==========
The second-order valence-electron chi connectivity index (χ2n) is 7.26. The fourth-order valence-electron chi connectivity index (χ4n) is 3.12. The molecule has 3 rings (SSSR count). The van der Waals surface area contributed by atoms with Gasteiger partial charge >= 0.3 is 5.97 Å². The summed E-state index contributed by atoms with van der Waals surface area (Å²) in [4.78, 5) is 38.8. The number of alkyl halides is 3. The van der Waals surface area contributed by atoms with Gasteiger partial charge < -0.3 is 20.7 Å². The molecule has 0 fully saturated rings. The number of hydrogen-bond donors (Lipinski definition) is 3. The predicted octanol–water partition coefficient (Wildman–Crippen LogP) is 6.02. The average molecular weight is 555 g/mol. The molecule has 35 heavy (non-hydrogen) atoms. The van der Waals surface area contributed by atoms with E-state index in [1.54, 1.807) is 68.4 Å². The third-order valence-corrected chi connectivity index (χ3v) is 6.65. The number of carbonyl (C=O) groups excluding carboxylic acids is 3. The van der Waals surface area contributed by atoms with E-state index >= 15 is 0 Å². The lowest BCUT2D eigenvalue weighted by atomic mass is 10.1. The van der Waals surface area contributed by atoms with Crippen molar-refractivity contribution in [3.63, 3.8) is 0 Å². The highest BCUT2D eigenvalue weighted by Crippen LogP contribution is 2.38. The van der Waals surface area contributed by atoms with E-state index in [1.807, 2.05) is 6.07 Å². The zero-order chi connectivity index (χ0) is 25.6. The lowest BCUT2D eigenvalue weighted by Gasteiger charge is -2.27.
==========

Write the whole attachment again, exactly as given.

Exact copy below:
The second-order valence-electron chi connectivity index (χ2n) is 7.26. The fourth-order valence-electron chi connectivity index (χ4n) is 3.12. The molecule has 3 rings (SSSR count). The van der Waals surface area contributed by atoms with Gasteiger partial charge >= 0.3 is 5.97 Å². The summed E-state index contributed by atoms with van der Waals surface area (Å²) in [4.78, 5) is 38.8. The number of alkyl halides is 3. The van der Waals surface area contributed by atoms with Gasteiger partial charge < -0.3 is 20.7 Å². The molecule has 0 fully saturated rings. The number of hydrogen-bond donors (Lipinski definition) is 3. The predicted octanol–water partition coefficient (Wildman–Crippen LogP) is 6.02. The average molecular weight is 555 g/mol. The molecule has 35 heavy (non-hydrogen) atoms. The van der Waals surface area contributed by atoms with E-state index in [1.54, 1.807) is 68.4 Å². The third-order valence-corrected chi connectivity index (χ3v) is 6.65. The number of carbonyl (C=O) groups excluding carboxylic acids is 3. The van der Waals surface area contributed by atoms with E-state index >= 15 is 0 Å². The lowest BCUT2D eigenvalue weighted by atomic mass is 10.1. The van der Waals surface area contributed by atoms with Crippen molar-refractivity contribution in [3.63, 3.8) is 0 Å². The highest BCUT2D eigenvalue weighted by Crippen LogP contribution is 2.38. The van der Waals surface area contributed by atoms with E-state index in [1.807, 2.05) is 6.07 Å². The zero-order chi connectivity index (χ0) is 25.6. The lowest BCUT2D eigenvalue weighted by Gasteiger charge is -2.27.